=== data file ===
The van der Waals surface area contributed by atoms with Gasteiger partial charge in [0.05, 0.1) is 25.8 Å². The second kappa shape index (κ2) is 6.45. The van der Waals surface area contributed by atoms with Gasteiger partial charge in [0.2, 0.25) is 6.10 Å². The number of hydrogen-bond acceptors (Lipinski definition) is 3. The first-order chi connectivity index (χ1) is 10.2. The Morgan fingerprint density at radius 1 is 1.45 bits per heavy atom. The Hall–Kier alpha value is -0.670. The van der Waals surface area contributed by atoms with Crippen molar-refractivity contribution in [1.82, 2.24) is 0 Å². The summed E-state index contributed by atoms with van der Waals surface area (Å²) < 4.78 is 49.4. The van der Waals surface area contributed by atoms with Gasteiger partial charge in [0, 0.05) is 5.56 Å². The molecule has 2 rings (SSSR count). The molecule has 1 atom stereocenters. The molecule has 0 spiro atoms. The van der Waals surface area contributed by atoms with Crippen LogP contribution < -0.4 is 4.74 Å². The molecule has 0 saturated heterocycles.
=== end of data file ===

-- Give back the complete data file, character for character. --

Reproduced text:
The van der Waals surface area contributed by atoms with Gasteiger partial charge in [0.05, 0.1) is 25.8 Å². The second kappa shape index (κ2) is 6.45. The van der Waals surface area contributed by atoms with Gasteiger partial charge in [0.2, 0.25) is 6.10 Å². The number of hydrogen-bond acceptors (Lipinski definition) is 3. The first-order chi connectivity index (χ1) is 10.2. The Morgan fingerprint density at radius 1 is 1.45 bits per heavy atom. The Hall–Kier alpha value is -0.670. The van der Waals surface area contributed by atoms with Crippen molar-refractivity contribution in [1.82, 2.24) is 0 Å². The summed E-state index contributed by atoms with van der Waals surface area (Å²) < 4.78 is 49.4. The van der Waals surface area contributed by atoms with Gasteiger partial charge in [0, 0.05) is 5.56 Å². The molecule has 2 rings (SSSR count). The molecule has 1 atom stereocenters. The molecule has 0 spiro atoms. The van der Waals surface area contributed by atoms with Crippen LogP contribution < -0.4 is 4.74 Å². The molecule has 0 saturated heterocycles.